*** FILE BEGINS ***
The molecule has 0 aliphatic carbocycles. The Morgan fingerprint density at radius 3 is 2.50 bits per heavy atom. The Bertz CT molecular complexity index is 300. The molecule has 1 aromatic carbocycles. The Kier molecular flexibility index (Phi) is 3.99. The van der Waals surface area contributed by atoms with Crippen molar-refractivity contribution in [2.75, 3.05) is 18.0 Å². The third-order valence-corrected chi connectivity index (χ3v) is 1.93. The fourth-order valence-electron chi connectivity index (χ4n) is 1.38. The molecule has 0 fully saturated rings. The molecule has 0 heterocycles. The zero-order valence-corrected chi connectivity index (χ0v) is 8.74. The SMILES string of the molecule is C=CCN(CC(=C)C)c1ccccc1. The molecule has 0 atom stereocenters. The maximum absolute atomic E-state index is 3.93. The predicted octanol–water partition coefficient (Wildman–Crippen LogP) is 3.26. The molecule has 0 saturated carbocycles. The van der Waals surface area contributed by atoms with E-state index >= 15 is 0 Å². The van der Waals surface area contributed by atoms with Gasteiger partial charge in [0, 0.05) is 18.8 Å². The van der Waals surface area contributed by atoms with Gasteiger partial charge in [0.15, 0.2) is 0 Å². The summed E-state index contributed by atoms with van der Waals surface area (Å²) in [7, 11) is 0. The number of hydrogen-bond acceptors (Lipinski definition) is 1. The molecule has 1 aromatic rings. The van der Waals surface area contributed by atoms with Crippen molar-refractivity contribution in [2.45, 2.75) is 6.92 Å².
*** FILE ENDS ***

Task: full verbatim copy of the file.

The molecule has 0 aliphatic carbocycles. The Morgan fingerprint density at radius 3 is 2.50 bits per heavy atom. The Bertz CT molecular complexity index is 300. The molecule has 1 aromatic carbocycles. The Kier molecular flexibility index (Phi) is 3.99. The van der Waals surface area contributed by atoms with Crippen molar-refractivity contribution in [2.75, 3.05) is 18.0 Å². The third-order valence-corrected chi connectivity index (χ3v) is 1.93. The fourth-order valence-electron chi connectivity index (χ4n) is 1.38. The molecule has 0 fully saturated rings. The molecule has 0 heterocycles. The zero-order valence-corrected chi connectivity index (χ0v) is 8.74. The SMILES string of the molecule is C=CCN(CC(=C)C)c1ccccc1. The molecule has 0 atom stereocenters. The maximum absolute atomic E-state index is 3.93. The predicted octanol–water partition coefficient (Wildman–Crippen LogP) is 3.26. The molecule has 0 saturated carbocycles. The van der Waals surface area contributed by atoms with E-state index >= 15 is 0 Å². The van der Waals surface area contributed by atoms with Gasteiger partial charge in [0, 0.05) is 18.8 Å². The van der Waals surface area contributed by atoms with Gasteiger partial charge in [0.15, 0.2) is 0 Å². The summed E-state index contributed by atoms with van der Waals surface area (Å²) in [7, 11) is 0. The number of hydrogen-bond acceptors (Lipinski definition) is 1. The molecule has 1 aromatic rings. The van der Waals surface area contributed by atoms with Crippen molar-refractivity contribution in [2.45, 2.75) is 6.92 Å².